When I was in my 20s, I joined a discipleship program in which we were asked to read a book about servant leadership. The author described the ways Jesus served others: by washing people’s feet, letting the children sit on his lap, and caring for the sick. He exhorted readers to emulate Jesus by becoming servant leaders. I was hooked.
“Servant leadership” remains prevalent and attractive. In the halls of churches and colleges, you’ll hear well-meaning Christians say they want to serve people who follow them. You might hear a student say, “I’ve just returned from helping out at a homeless shelter where I learned to be a servant leader”—as she returns to her cozy dorm room. Or you might witness a pastor invite congregants to offer input on a church matter—before he makes an executive decision.
All things being equal, servant leadership is a good idea. But in a world where all things are not equal—especially in matters of race, class, and gender—servant leadership has its limits. In the two examples above, despite good intentions to serve, the leader retains the power. The inequality that often exists between the servant leader and the people being served remains unchanged.
Most important, it just isn’t what Jesus was talking about. Though the concept of servant leadership has ancient roots, the term wasn’t popularized until 1970. That year, Robert K. Greenleaf used the term in an essay that criticized autocratic leadership. In “The Servant as Leader,” Greenleaf suggests that powerful people can ethically lead the less powerful if their first priority is to serve. Many leaders took this to mean that as long as they wanted to serve the people they had power over, they were good leaders.
But many proponents of servant leadership didn’t stop to wonder why some people have power and others don’t—and whether leadership should actually reduce the power gap. Evangelical leaders have incorrectly conflated servant leadership with Jesus’ leadership, hence the discipleship program I was in.
But servant leadership violates the revolutionary nature of Jesus’ leadership. The notion of the servant leader can be found in several world religions and ancient philosophies. But its Christian origins are found in Jesus’ mind-blowing statement that “whoever wants to become great among you must be your servant, and whoever wants to be first must be slave of all. For even the Son of Man did not come to be served, but to serve, and to give his life as a ransom for many” (Mark 10:43–45).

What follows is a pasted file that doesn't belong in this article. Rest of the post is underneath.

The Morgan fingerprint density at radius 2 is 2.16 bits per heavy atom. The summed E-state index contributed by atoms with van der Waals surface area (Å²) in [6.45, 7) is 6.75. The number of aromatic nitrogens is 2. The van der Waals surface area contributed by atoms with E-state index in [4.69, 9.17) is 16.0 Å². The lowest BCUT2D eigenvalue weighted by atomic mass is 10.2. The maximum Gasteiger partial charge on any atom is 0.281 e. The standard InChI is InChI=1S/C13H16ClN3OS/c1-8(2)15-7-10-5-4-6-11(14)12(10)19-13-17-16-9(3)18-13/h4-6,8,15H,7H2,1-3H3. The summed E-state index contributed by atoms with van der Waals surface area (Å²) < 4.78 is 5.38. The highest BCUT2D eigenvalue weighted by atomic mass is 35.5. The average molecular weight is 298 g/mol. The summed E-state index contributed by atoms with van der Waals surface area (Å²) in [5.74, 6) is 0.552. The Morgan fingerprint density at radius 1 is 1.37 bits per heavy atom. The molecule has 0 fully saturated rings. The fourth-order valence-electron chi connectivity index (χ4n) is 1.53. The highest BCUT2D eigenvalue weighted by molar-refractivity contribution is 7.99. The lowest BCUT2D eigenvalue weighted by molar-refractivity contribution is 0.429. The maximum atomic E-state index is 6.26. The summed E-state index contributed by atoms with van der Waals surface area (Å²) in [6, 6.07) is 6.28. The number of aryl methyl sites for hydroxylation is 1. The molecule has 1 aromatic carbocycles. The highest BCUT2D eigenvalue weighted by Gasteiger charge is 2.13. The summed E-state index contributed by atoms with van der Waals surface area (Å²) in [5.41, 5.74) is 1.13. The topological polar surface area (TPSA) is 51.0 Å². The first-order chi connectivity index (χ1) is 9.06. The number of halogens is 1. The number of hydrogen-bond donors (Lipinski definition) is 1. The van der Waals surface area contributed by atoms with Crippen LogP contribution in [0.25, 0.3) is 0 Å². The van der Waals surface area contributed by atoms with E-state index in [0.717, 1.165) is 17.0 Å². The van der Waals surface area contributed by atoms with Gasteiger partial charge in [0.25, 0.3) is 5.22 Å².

Unlike servant leadership, Jesus’ leadership challenged the social exclusivism and religious notions of cleanliness that perpetuated inequality in his place and time. He served marginalized people in his midst, but his leadership didn’t stop there. At great cost to himself, Jesus broke down barriers that granted power to some and excluded others.
Though servant leadership attempts to serve across the power gap, it does not actually reduce the power gap. Rather, it reinforces it by encouraging uncritical interactions between people with power and people without power. However, Jesus’ leadership inverted the power structure of his day, declaring that “the first shall be last and the last shall be first.”
Nearly every instance of Jesus’ leadership disrupted an unequal social system. In Mark 10, Jesus commanded the rich young ruler (a person with high social status) to give all his possessions to the poor. But in John 9, Jesus empowered the man born blind (a person with low social status) to preach to the synagogue leaders. In his preaching ministry, his harshest critiques were reserved for the powerful. In his pastoral ministry, he didn’t merely listen to his “congregants,” then shut them out of his plans. Rather, Jesus shared his power by making his followers co-heirs to his throne and recipients of the power that defeats death.
It’s relatively easy to hold on to one’s power while being a servant leader, but Jesus showed what power put to godly ends looks like: death. In Jesus’ life, leadership and death were inextricably linked. What would it look like for Christians to truly be servant leaders? To start, it would involve looking at our society’s inequitable structures and acknowledging the ways we who hold power benefit from and even maintain these structures. For many of us, this journey would be the beginning of a small death.
Christena Cleveland is associate professor of the practice of reconciliation at Duke University’s Divinity School, where she also directs the Center for Reconciliation.
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